The Passing of a Civil Rights Hero

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Industry Perspective

The Passing of a Civil Rights Hero

by Ron Leach

America lost one of the heroes of the civil rights movement with the recent passing of photographer Charles Moore at the age of 79. Many historians credited Moore's images with shifting public opinion in favor of equality for all Americans as he traveled throughout the south documenting the civil rights movement and used his images to spur passage of the Civil Rights Act of 1964.

Born in Hackleburg, Alabama in 1931, Moore served in the Marines as a photographer for three years before attending the Brooks Institute of Photography in Santa Barbara, California. He then took a job shooting for the morning and afternoon newspapers in Montgomery Alabama, the Montgomery Advertiser and the Montgomery Journal.

It was while working for the Montgomery Advertiser in 1958 that Moore photographed an argument between Martin Luther King, Jr. and two local policemen. These images were picked up nationally by the Associated Press and published in Life magazine, and soon Moore became known for his searing images of civil rights strife throughout the South. In 1962 he left the newspapers to launch a freelance career working for the Black Star photo agency.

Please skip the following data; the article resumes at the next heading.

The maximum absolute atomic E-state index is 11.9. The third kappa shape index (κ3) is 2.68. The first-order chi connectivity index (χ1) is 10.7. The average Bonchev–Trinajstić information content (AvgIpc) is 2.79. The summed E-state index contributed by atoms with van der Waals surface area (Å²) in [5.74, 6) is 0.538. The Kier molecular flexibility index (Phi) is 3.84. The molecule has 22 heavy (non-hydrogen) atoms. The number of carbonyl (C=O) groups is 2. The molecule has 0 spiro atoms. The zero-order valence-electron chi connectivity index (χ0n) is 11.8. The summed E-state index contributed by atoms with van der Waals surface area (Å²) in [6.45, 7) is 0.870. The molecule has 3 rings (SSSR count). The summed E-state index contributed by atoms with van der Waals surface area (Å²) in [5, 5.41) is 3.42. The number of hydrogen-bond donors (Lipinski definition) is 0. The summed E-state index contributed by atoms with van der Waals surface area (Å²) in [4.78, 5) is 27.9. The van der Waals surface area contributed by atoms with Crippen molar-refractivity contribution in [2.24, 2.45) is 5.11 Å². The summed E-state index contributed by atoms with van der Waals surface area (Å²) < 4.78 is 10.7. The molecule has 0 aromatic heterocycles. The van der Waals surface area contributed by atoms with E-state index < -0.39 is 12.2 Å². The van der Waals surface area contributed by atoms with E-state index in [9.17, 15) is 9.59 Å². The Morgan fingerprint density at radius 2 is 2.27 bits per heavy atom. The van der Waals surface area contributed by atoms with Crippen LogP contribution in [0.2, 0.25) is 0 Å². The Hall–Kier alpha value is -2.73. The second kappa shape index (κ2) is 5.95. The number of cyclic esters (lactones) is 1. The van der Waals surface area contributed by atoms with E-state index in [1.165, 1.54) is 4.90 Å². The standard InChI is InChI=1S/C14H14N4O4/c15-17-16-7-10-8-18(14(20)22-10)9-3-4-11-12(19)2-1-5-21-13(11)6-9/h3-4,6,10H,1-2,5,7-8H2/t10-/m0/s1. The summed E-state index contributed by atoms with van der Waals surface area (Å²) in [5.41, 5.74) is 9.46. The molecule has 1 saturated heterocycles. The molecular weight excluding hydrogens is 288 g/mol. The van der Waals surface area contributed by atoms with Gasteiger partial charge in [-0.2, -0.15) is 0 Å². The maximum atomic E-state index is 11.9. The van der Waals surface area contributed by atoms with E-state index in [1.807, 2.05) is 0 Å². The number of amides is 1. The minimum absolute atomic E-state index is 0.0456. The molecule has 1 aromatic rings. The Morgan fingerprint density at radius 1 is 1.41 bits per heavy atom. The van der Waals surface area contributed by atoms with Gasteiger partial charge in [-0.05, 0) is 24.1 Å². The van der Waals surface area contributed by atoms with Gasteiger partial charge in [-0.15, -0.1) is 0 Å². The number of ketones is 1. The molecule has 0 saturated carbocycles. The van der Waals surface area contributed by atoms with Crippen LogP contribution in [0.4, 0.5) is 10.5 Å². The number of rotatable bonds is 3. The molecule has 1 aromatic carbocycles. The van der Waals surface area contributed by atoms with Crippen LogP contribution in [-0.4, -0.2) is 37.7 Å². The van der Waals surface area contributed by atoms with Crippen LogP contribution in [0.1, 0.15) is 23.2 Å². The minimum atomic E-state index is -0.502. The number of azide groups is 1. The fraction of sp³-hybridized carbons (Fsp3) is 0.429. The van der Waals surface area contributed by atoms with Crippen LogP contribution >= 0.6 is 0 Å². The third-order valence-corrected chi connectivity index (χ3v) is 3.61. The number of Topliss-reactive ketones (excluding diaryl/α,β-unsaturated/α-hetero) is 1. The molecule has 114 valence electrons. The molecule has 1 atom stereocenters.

Moore captured demonstrators doused by firemen wielding high-pressure hoses and being attacked by snarling police dogs. He photographed a back man being viciously beaten by a white lawman during the "Bloody Sunday" march from Selma, Alabama in 1965. Moore received numerous accolades for this work and was credited by both historian Arthur M. Schlesinger, Jr. and Senator Jacob K. Javitz for providing impetus to the passage of the civil rights laws of the 1960s.

Moore continued covering troubled spots throughout the world, covering the Vietnam war and conflicts in Venezuela, Haiti and the Dominican Republic. He also did some notable work in the fashion, travel, nature and corporate arenas. He died of natural causes on March 11 in Palm Beach, Florida

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